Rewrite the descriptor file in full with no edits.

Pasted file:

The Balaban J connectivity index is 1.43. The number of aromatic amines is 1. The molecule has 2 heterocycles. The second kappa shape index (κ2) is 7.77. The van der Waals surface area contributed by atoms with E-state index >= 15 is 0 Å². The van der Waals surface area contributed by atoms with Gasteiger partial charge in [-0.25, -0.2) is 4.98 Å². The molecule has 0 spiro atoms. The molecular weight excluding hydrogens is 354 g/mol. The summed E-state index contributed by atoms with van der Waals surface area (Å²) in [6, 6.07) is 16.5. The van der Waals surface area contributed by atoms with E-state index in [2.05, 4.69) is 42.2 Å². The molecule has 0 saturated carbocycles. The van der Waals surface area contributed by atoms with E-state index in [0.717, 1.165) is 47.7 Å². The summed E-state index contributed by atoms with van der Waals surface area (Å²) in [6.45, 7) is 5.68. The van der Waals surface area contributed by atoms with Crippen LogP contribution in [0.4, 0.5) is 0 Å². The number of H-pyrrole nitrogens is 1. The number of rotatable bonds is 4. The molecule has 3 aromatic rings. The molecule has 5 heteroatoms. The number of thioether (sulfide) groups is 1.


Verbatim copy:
The Balaban J connectivity index is 1.43. The number of aromatic amines is 1. The molecule has 2 heterocycles. The second kappa shape index (κ2) is 7.77. The van der Waals surface area contributed by atoms with E-state index >= 15 is 0 Å². The van der Waals surface area contributed by atoms with Gasteiger partial charge in [-0.25, -0.2) is 4.98 Å². The molecule has 0 spiro atoms. The molecular weight excluding hydrogens is 354 g/mol. The summed E-state index contributed by atoms with van der Waals surface area (Å²) in [6, 6.07) is 16.5. The van der Waals surface area contributed by atoms with E-state index in [2.05, 4.69) is 42.2 Å². The molecule has 0 saturated carbocycles. The van der Waals surface area contributed by atoms with E-state index in [0.717, 1.165) is 47.7 Å². The summed E-state index contributed by atoms with van der Waals surface area (Å²) in [6.45, 7) is 5.68. The van der Waals surface area contributed by atoms with Crippen LogP contribution in [0.4, 0.5) is 0 Å². The number of H-pyrrole nitrogens is 1. The number of rotatable bonds is 4. The molecule has 3 aromatic rings. The molecule has 5 heteroatoms. The number of thioether (sulfide) groups is 1.